It really is a small world!

Casting Bricks

This project was submitted by Kevin Crider, a fellow dollhouse enthusiast.  It takes a little bit of work at first, but after that, it’s worth its weight in gold.

  • Materials needed:
  • One 7-pound box of PolyBlend Sanded Tile Grout
  • Quikcrete acrylic concrete bonder/fortifier
  • Concrete color (optional); the bricks can be sponge painted after they dry.

You will have to experiment with the mixture to get the right proportion — but start with a spoonful of the bonder and add a little at a time to get to a good consistency.

Without the “fortifier” jobs as small as mini-bricks will crumble.  Total cost is less than $20.

1. Cut or buy 1/8″ wood strips.  Construct a grid about 5″ by 5″ (makes approximately 70 bricks at a time) with the wood strips so that each square is the same size as your bricks (notch each intersection of the grid so they fit together and lay flat.)

2. Lay the grid on a small piece of scrap wood and coat the entire mold and scrap wood with non-stick cooking spray (like Wesson) so the bricks won’t stick.After mixing the mortar, fortifier and color, pour it into the mold and make sure every brick section is filled.

3. Lay a scrap piece of wood across the mold and scrape off any excess mortar.  Let dry overnight.

4. Tilt the mold up on one side, supporting it with your fingers.  Gently push each brick out of the mold.  Use a push stick the same size as one of the bricks so it will go through each little square.

5. Glue or hot-glue them to your project and spray seal with a clear matte coat.  Add the mortar (sanded tile grout works fine.)  It can be applied easily and cleans up quickly with water.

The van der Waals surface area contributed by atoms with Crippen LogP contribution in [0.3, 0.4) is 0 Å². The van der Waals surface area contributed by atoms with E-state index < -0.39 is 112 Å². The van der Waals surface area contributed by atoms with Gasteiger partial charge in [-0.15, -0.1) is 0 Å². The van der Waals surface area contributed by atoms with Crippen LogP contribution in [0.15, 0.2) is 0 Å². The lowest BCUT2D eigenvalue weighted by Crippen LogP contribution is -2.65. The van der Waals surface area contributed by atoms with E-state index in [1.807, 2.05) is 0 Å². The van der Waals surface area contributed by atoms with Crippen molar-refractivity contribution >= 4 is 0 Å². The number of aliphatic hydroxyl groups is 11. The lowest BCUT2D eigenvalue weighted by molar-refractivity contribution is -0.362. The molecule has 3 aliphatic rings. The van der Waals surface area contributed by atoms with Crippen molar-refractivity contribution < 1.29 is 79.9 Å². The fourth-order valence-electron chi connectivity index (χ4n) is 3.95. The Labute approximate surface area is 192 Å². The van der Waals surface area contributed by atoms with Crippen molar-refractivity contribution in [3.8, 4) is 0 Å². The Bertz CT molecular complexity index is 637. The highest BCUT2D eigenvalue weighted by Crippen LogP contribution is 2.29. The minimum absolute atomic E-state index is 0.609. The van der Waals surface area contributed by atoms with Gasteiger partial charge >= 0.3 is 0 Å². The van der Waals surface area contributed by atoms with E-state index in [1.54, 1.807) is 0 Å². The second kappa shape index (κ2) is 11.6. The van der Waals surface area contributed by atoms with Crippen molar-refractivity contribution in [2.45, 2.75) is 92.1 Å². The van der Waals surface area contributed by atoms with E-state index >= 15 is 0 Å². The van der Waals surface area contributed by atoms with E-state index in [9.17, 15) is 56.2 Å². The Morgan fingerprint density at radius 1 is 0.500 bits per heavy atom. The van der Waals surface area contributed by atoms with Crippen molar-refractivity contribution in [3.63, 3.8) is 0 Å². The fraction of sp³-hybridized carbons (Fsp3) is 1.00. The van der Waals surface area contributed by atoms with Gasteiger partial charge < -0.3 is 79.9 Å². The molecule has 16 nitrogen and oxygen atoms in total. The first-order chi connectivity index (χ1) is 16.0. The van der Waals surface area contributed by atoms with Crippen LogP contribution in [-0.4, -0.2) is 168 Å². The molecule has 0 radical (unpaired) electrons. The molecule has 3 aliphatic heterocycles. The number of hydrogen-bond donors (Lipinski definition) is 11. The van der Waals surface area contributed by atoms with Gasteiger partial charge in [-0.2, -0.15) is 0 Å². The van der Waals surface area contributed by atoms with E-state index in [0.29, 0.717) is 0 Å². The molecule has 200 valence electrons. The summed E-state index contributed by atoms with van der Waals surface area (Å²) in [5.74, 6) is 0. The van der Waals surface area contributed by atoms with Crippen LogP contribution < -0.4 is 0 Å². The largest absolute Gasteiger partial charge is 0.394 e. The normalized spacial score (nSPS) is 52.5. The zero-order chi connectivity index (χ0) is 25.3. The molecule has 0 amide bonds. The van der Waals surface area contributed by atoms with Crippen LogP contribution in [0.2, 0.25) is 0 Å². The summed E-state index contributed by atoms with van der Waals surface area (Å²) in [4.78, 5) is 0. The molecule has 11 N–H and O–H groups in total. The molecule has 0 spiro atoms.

6. Spray the grid each time with non-stick before making more bricks.  My total cost so far has been less than $20.00 and I have made almost 700 bricks (with less than half a bag of mortar.)

A stronger mold can be made from Plexiglas.  Buy a sheet approx. 1/8″ thick and use 5 minute epoxy to glue it together.  It takes a little more work but lasts a lot longer than a wooden mold.  Your mold can be made from wider material to give you a larger gluing surface when putting it together.  It’s the thickness of the mold that determines how thick your bricks will be.

You can also build a mold and use the same grout/acrylic mix for quoins, window headers, walkway stones or other decorative elements.

These bricks are more delicate than store bought ones but look incredibly real and add dimension to your project.  After the bricks are installed and grouted, give them an even more realistic touch by cutting a sponge and dabbing several colors over each brick to give the color patterns of real brick.  I also made a grouting tool to smooth out the mortar joints.

brick-mold